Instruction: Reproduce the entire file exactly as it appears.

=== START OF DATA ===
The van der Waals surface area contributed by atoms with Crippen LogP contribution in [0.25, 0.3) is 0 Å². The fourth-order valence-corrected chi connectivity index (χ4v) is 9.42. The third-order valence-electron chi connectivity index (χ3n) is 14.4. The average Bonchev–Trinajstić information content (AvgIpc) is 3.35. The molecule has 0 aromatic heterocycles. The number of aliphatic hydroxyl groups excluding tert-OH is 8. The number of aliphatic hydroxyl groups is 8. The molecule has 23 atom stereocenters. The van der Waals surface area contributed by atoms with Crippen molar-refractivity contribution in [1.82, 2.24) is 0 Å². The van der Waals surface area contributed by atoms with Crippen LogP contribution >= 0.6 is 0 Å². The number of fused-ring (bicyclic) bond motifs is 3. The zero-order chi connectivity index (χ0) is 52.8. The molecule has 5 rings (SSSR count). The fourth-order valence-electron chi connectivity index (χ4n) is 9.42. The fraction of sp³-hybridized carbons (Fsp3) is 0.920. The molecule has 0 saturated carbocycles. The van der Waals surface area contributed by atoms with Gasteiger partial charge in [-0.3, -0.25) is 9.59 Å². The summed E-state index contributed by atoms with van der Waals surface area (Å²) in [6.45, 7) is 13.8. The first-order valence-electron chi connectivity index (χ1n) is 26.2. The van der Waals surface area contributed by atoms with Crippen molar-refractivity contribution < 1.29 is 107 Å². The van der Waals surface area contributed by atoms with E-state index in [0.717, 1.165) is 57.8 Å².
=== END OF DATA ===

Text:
The van der Waals surface area contributed by atoms with Crippen LogP contribution in [0.25, 0.3) is 0 Å². The fourth-order valence-corrected chi connectivity index (χ4v) is 9.42. The third-order valence-electron chi connectivity index (χ3n) is 14.4. The average Bonchev–Trinajstić information content (AvgIpc) is 3.35. The molecule has 0 aromatic heterocycles. The number of aliphatic hydroxyl groups excluding tert-OH is 8. The number of aliphatic hydroxyl groups is 8. The molecule has 23 atom stereocenters. The van der Waals surface area contributed by atoms with Crippen molar-refractivity contribution in [1.82, 2.24) is 0 Å². The van der Waals surface area contributed by atoms with Crippen LogP contribution >= 0.6 is 0 Å². The number of fused-ring (bicyclic) bond motifs is 3. The zero-order chi connectivity index (χ0) is 52.8. The molecule has 5 rings (SSSR count). The fourth-order valence-electron chi connectivity index (χ4n) is 9.42. The fraction of sp³-hybridized carbons (Fsp3) is 0.920. The molecule has 0 saturated carbocycles. The van der Waals surface area contributed by atoms with Gasteiger partial charge in [-0.3, -0.25) is 9.59 Å². The summed E-state index contributed by atoms with van der Waals surface area (Å²) in [6.45, 7) is 13.8. The first-order valence-electron chi connectivity index (χ1n) is 26.2. The van der Waals surface area contributed by atoms with Crippen molar-refractivity contribution < 1.29 is 107 Å². The van der Waals surface area contributed by atoms with E-state index in [0.717, 1.165) is 57.8 Å².